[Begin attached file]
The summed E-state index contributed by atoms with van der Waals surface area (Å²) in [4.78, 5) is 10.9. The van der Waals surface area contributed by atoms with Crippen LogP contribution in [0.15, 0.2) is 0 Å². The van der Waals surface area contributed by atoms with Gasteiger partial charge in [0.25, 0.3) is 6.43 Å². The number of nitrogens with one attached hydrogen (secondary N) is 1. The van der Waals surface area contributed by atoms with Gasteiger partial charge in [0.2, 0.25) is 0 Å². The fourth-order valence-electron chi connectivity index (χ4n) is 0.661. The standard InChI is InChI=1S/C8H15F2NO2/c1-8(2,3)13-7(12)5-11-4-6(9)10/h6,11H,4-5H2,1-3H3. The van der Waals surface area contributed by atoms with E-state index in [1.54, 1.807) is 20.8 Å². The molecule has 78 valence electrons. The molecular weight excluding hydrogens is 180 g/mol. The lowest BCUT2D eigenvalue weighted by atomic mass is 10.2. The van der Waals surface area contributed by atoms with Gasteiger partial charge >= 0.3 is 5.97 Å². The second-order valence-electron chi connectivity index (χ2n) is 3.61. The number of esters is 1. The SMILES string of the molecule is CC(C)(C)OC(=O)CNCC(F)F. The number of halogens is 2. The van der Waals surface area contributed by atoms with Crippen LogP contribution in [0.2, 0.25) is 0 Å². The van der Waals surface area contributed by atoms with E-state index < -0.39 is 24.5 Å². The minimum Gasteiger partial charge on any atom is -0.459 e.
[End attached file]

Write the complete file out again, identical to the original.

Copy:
The summed E-state index contributed by atoms with van der Waals surface area (Å²) in [4.78, 5) is 10.9. The van der Waals surface area contributed by atoms with Crippen LogP contribution in [0.15, 0.2) is 0 Å². The van der Waals surface area contributed by atoms with Gasteiger partial charge in [0.25, 0.3) is 6.43 Å². The number of nitrogens with one attached hydrogen (secondary N) is 1. The van der Waals surface area contributed by atoms with Gasteiger partial charge in [0.2, 0.25) is 0 Å². The fourth-order valence-electron chi connectivity index (χ4n) is 0.661. The standard InChI is InChI=1S/C8H15F2NO2/c1-8(2,3)13-7(12)5-11-4-6(9)10/h6,11H,4-5H2,1-3H3. The van der Waals surface area contributed by atoms with E-state index in [1.54, 1.807) is 20.8 Å². The molecule has 78 valence electrons. The molecular weight excluding hydrogens is 180 g/mol. The lowest BCUT2D eigenvalue weighted by atomic mass is 10.2. The van der Waals surface area contributed by atoms with Gasteiger partial charge >= 0.3 is 5.97 Å². The second-order valence-electron chi connectivity index (χ2n) is 3.61. The number of esters is 1. The SMILES string of the molecule is CC(C)(C)OC(=O)CNCC(F)F. The number of halogens is 2. The van der Waals surface area contributed by atoms with Crippen LogP contribution in [0.2, 0.25) is 0 Å². The van der Waals surface area contributed by atoms with E-state index < -0.39 is 24.5 Å². The minimum Gasteiger partial charge on any atom is -0.459 e.